The ensemble enters in dark tops and blue jeans. Glittery adornments sparkle amidst black t-shirts and blouses. Bare feet press against the hardwood floor of the the Calvary Presbyterian Church. The Milwaukee Opera Theatre and Aperi Animam present a serene vision of love with its production of Monteverdi’s L’Orfeo. The tale of Orpheus and Eurydice resonates through the church. Translated into English, the lyrics are projected onto two walls on both sides of the action as the ancient drama makes its trek across the heart of the church.
A sweeping adventure story journeys through the music. Deep romantic feelings are celebrated in wedding ceremony as Apollo’s rays dance through the ornate stained glass of the church. Then there is loss and sadness. Orpheus’ love perishes as the summer light on West Wisconsin Avenue drains from the sky outside the church. The stained glass fades into shadow amidst the distant sound of downtown traffic. During intermission all light is within the church as Orpheus descends into Hades in search of her love. The journey into the afterlife follows the departure of the sun in a clever synthesis between nature and art.
I’m referring to Orpheus as “her.” The libretto addresses the title character as “him.” The traditional Orpheus is a guy. This is perfectly okay and nothing to be ashamed of, but Orpheus is a hell of a lot cooler and more aesthetically engaging as a woman. The production cleverly casts the hero as a gracefully earthbound Jackie Willis. She’s radiantly elegant in the role of the legendary bard. Willis conjures a dreamy, melodic gravity about her in the role as she sings. She’s barefoot in jeans like the rest of the ensemble, but she carries herself with an elegant grace that serves the center of the stage quite well. She glides serenely through both joy and sadness...never needlessly exaggerating either. The music, story and libretto are larger than life. Willis lends the story organic emotional depth. David Guzmán carries a much more divine energy about him in the role of Pluto--the lord of the underworld who is persuaded to consider the plight of Orhpeus.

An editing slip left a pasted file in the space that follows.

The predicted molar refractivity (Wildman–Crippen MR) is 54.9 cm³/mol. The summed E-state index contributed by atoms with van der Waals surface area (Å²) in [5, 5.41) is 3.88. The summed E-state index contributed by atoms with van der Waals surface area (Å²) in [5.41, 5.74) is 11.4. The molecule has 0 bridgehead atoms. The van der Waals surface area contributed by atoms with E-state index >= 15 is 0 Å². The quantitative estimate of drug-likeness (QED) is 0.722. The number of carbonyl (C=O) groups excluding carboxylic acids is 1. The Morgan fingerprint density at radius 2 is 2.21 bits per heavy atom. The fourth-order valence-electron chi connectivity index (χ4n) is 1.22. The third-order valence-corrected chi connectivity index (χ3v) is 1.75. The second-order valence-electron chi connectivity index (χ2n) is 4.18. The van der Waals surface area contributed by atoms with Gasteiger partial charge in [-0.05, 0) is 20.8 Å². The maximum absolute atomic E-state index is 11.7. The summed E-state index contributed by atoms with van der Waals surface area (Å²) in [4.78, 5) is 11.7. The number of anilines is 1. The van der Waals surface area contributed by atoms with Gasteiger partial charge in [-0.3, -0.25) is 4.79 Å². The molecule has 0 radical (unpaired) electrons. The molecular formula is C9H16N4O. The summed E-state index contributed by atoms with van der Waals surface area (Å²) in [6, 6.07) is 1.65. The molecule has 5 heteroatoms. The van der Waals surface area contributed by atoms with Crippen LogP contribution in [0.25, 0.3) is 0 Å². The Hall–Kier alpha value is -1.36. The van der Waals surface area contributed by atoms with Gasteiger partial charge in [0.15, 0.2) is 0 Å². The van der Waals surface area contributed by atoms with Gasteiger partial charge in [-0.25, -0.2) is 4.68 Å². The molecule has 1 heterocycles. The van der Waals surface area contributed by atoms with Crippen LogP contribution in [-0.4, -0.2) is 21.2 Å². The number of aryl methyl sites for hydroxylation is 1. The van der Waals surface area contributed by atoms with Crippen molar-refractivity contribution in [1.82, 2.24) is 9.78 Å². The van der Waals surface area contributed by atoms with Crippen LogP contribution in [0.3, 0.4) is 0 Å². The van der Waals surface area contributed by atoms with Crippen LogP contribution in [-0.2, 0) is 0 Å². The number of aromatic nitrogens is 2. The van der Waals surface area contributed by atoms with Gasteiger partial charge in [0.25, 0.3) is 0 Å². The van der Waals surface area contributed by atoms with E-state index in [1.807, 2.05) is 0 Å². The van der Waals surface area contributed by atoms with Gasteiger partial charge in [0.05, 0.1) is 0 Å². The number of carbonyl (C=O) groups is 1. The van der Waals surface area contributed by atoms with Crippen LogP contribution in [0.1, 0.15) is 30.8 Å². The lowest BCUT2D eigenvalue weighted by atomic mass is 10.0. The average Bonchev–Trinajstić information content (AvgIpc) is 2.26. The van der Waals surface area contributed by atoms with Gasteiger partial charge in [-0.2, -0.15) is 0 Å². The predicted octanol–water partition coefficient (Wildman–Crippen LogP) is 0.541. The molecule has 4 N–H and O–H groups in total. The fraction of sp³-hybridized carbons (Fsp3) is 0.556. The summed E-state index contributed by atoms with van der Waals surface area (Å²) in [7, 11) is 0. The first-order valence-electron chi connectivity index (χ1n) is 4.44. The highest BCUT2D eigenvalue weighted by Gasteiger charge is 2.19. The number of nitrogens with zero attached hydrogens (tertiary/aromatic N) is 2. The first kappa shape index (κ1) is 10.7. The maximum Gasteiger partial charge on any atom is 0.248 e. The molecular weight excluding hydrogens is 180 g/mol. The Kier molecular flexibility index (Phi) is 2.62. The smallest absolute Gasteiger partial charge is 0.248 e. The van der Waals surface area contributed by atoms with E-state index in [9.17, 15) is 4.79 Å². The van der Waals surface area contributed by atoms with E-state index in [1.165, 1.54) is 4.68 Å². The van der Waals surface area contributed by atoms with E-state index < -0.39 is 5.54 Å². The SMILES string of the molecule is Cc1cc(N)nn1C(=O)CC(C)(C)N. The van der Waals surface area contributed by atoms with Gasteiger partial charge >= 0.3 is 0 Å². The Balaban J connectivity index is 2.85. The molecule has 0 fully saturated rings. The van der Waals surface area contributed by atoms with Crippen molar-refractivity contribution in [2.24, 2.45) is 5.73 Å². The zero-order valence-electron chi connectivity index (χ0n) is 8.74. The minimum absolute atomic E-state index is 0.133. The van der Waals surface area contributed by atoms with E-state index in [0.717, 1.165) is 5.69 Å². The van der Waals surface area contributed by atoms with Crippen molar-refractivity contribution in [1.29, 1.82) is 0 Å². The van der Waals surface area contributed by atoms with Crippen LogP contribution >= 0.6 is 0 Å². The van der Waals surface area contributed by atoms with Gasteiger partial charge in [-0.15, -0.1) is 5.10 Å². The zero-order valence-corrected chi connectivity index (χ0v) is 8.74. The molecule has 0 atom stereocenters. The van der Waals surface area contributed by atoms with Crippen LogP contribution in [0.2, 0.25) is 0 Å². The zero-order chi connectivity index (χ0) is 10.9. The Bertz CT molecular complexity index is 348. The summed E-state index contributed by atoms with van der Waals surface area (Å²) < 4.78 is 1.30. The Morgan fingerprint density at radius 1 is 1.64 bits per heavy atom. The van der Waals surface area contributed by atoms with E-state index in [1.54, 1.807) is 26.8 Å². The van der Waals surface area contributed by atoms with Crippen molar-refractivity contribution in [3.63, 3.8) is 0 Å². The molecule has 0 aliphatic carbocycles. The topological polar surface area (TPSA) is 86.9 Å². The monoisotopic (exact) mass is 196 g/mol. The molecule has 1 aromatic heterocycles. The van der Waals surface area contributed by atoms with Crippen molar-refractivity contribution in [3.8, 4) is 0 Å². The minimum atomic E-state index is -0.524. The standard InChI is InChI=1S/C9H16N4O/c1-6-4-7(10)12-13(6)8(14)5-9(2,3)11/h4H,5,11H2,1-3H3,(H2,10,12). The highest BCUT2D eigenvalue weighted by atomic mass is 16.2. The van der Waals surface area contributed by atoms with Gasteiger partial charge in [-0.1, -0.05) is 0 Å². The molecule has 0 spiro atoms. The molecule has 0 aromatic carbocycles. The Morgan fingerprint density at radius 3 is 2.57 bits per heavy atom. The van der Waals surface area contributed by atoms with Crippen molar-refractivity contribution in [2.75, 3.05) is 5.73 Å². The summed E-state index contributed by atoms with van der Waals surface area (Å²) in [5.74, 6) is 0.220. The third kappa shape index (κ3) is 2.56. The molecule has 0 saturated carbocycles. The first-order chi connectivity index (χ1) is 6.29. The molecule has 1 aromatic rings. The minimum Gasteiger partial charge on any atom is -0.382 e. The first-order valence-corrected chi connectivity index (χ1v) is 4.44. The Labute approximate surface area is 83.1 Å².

The tale is told in wide arcs. Montiverdi takes his time in getting to the conflict, which migrates across the stage in breathtakingly slow and steady movements. Debuting in 1607, the music for the opera is an elegantly simple dinner party for violin, harpsichord, sackbut, recorder and more. Most impressive on the stage is a massive lute-like thing called a theorbo…which feels nearly big enough to qualify as a piece of architecture. The epic concerns of gods and humans alike are cast against an unwaveringly minimalist soundscape in the cozily cavernous confines of the church across the street and down the block from Milwaukee’s Central Library.
Milwaukee Opera Theatre’s production of L’Orfeo runs through June 12 at the Calvary Presbyterian Church on 935 W. Wisconsin Ave. For ticket reservations and more, visit Milwaukee Opera Theatre online.
Leave a Reply.